I know how other “traditionally” certified teachers feel about Teach for America.  That is both positive and negative.  I could list out the positives and negatives.  There are generalities about TFA teachers.  You may be a certain way, but some of that is based on how you act, how you lead, how you react, how you plan.  TFA lauds that we should regularly “make relationships” with our students so we can make gains.  I say we should also make as many relationships with the people we work with, regardless of who they are and where they come from.  The young-uns are willing to do that with people of their own age, regardless of gender, class, or race, but if you’re older or already have experience … you’re questioned.

TFA needs more traditionally certified teachers who want to get that amazing training that you can’t get anywhere else.  The criteria to getting into TFA should be a bit more specific to that group, however.  It’s great that you had an amazing education.  But what needs to be asked from a traditionally certified teacher is, what gains do you want to make in your classroom?  How will TFA support your goals as a teacher, specifically?  Why should TFA give you the opportunity to get this training?  Traditionally certified teachers are already leaders.  Yes, TFA should look for the best leaders, of course.  I don’t know how the entrance process should change compared to traditional TFA corp members.  It needs to be fine-tuned.  I thought it was silly to come up with what kind of leadership roles I had 10 years ago in college.  It does say what kind of person I am, but it definitely doesn’t tell you what kind of teacher I am.  They almost should ask for a reference or two from a student if you have taught before.   Maybe a reference from a coworker who knows what kind of person you are with the students as well as your drive to make yourself a better teacher?  I don’t know, I’m just throwing ideas out.

Let me be clear on another point: I don’t think that TFA should get rid of the alternative teacher selections for new teachers.  I love that that is an option for people.  I would’ve totally gone that route if I had known about it after college.  I would’ve actually diversified my education just a little bit more and got that chemistry minor instead of nearly getting the chemistry minor because I had to finish up my education classes.  It gives some great opportunities for many people and I think the kids appreciate the sincere Teach For America teachers, such as myself and my cohort.

I’m tired of reflecting about my experience in a very structured way.  It’s been silly the amount of reflection they are making us do. I think this entire week has the word “reflection” somewhere in the agenda for the day.  It’s funny.

On a much more positive note, my partner in crime, Noah, was awesome.  He said at the beginning that he wanted to fail so he could learn in class.  He really never failed.  The one time he could’ve I did save him, and I apologized to him about it.  However, I did apologize and we fixed any issues we had in class.  I took a backseat and supported anything he wanted to try, and vice versa.  I hope that he learned something from me, but I’m not going to ask him. I admire how he knew that I generally knew what I was doing, although he definitely knew more chemistry than I remembered.  It worked well.

I hope all my friends in my core member advising (CMA) group do well.  I made some great friends, and it’s a very tough experience that we all go through together. It is no wonder that so many people become best and longtime friends.

Things I will miss (but not really at all): The sandwiches, the bus ride, the dorms, the beds, the 5 am wake up, the cafeteria, the walk to the cafeteria, how the dorms are “DRY”, multiple reflections on everything, hot rooms, sore ankles, “We have ___ days left!”, the Hulk, Key Points in Lesson Planning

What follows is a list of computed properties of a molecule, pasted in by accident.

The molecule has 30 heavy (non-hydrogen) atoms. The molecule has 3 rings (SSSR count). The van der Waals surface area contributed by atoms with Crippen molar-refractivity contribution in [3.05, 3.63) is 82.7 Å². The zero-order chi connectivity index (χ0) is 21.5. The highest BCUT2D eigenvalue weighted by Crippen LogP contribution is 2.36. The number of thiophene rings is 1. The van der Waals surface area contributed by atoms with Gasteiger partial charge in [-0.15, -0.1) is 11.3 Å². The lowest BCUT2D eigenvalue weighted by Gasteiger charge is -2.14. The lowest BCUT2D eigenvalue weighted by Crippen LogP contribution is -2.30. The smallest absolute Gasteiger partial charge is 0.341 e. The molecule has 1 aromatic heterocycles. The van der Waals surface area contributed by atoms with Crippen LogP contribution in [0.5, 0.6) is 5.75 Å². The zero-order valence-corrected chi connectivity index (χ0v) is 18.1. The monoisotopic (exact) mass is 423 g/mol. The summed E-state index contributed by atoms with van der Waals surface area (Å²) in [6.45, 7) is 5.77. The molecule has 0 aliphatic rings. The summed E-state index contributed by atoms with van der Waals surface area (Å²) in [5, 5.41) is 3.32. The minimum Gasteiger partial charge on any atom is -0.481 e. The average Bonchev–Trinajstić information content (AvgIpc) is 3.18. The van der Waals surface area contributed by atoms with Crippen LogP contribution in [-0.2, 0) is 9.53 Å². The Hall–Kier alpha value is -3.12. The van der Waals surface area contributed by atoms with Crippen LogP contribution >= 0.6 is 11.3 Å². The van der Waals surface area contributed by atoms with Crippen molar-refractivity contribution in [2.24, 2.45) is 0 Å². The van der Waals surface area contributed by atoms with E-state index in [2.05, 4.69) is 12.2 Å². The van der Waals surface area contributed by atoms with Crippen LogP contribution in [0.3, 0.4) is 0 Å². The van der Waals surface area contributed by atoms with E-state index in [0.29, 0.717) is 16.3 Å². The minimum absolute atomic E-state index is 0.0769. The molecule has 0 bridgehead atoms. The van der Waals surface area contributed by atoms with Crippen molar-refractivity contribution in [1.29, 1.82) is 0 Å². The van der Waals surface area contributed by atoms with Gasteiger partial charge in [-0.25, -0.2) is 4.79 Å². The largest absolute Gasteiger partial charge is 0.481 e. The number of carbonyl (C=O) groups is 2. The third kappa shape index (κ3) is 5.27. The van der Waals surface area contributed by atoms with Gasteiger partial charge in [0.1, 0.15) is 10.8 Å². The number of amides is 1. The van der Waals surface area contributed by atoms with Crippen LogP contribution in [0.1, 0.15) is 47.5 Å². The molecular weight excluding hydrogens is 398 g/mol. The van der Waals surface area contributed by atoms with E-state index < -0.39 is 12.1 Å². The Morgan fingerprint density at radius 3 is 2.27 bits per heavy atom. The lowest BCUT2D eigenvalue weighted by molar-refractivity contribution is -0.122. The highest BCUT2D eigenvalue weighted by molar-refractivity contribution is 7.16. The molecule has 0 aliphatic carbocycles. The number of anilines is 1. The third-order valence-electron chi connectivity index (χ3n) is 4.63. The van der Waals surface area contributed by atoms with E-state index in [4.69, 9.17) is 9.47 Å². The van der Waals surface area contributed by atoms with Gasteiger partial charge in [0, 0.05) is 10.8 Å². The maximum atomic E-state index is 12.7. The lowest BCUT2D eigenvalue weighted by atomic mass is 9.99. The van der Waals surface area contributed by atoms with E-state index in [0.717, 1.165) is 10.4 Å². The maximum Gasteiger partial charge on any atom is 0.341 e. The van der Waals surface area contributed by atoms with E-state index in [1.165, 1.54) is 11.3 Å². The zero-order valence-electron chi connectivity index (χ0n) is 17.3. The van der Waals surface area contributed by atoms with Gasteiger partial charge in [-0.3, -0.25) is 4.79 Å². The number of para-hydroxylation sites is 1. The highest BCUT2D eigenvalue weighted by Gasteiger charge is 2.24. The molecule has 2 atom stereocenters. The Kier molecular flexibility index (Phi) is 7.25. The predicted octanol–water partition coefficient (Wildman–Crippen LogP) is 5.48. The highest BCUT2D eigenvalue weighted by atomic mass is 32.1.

Things I will actually miss: The people in no particular order: (Noah, Elizabeth, David, Jessica, Molly, Maria, Josh, Safia, Jackie, RBK, Debbie, Berretta and Berretta’s Grandmother); Relaxing Diff time; Smartfood; sticky notes; Our secret quiet place to work (shh!); Dinner with friends; Cards Against Humanity; The Resource Room; Eastern State Penitentiary; Great parking spots; making a video about Berretta’s Grandmother; Sam the SOM’s song; good conversations; thoughtful presentations; Josh’s “I’ve got a ball game”; and the round circle writing to each other

Next up: some relaxing time.  I’ve got one whole week to relax before I have meetings at my school.  I need to decompress.  Today was bittersweet as always for leaving good people.

5 Responses

  1. LS

    Thanks for sharing your reflection. Quite enjoyable and spot on. Sorry the tailgate became a college party…but sometimes it’s nice to relive my glory days!

  2. Leah

    Can’t wait to hear all about Institute when you come back…also, looking to ‘glean’ some of your data tracking knowledge

  3. Meg

    I would think the “cheating at institute” idea is 99% jealousy/self-consciousness. I think you’ll agree that there’s a competitive nature to Institute in terms of the TAL Rubric and student scores, so your success is probably frustrating for some teachers who are having their first hours in the classroom and struggling immensely.

  4. Thank you for blogging! So great to get your perspective in here. As a CMA and someone who’s been thinking about the Institute experience a lot lately, I love your ideas.

    I’ll be sure to keep up to see how your year goes! :)

    • AND I was about to leave a comment on your first entry but your comments are off, so I’ll just add on: I’m from Novi, MI– I have friends and family in Detroit & am increasingly interested in it as an area of growth and potential place to move to. I teach in rural Arkansas right now, so it’d be a big change, but I’m getting increasingly interested. Maybe not to continue as a teacher, but something very tied into the school district.

      Just sayin, added interest!